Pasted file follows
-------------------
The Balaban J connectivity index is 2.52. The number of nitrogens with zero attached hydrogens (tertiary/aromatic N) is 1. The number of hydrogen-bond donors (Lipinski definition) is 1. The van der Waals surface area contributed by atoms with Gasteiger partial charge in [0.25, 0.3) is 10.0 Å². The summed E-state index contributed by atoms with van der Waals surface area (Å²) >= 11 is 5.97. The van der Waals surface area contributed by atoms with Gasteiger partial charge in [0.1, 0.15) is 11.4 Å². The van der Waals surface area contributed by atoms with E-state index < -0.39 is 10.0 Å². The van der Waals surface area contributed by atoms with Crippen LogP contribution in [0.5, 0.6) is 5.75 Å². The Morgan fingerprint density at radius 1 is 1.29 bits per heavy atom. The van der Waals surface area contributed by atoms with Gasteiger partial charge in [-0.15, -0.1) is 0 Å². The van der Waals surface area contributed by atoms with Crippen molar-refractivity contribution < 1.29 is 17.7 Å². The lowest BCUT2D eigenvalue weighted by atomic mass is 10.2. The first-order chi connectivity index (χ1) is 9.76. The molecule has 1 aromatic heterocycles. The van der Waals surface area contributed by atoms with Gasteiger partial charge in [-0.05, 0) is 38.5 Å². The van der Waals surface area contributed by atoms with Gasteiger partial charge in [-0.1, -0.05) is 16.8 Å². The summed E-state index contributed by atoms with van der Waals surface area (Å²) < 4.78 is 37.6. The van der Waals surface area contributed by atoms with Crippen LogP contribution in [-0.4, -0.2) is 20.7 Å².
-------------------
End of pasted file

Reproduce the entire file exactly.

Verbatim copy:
The Balaban J connectivity index is 2.52. The number of nitrogens with zero attached hydrogens (tertiary/aromatic N) is 1. The number of hydrogen-bond donors (Lipinski definition) is 1. The van der Waals surface area contributed by atoms with Gasteiger partial charge in [0.25, 0.3) is 10.0 Å². The summed E-state index contributed by atoms with van der Waals surface area (Å²) >= 11 is 5.97. The van der Waals surface area contributed by atoms with Gasteiger partial charge in [0.1, 0.15) is 11.4 Å². The van der Waals surface area contributed by atoms with E-state index < -0.39 is 10.0 Å². The van der Waals surface area contributed by atoms with Crippen LogP contribution in [0.5, 0.6) is 5.75 Å². The Morgan fingerprint density at radius 1 is 1.29 bits per heavy atom. The van der Waals surface area contributed by atoms with Gasteiger partial charge in [-0.15, -0.1) is 0 Å². The van der Waals surface area contributed by atoms with Crippen molar-refractivity contribution < 1.29 is 17.7 Å². The lowest BCUT2D eigenvalue weighted by atomic mass is 10.2. The first-order chi connectivity index (χ1) is 9.76. The molecule has 1 aromatic heterocycles. The van der Waals surface area contributed by atoms with Gasteiger partial charge in [-0.05, 0) is 38.5 Å². The van der Waals surface area contributed by atoms with Gasteiger partial charge in [-0.1, -0.05) is 16.8 Å². The summed E-state index contributed by atoms with van der Waals surface area (Å²) < 4.78 is 37.6. The van der Waals surface area contributed by atoms with Crippen LogP contribution in [-0.4, -0.2) is 20.7 Å².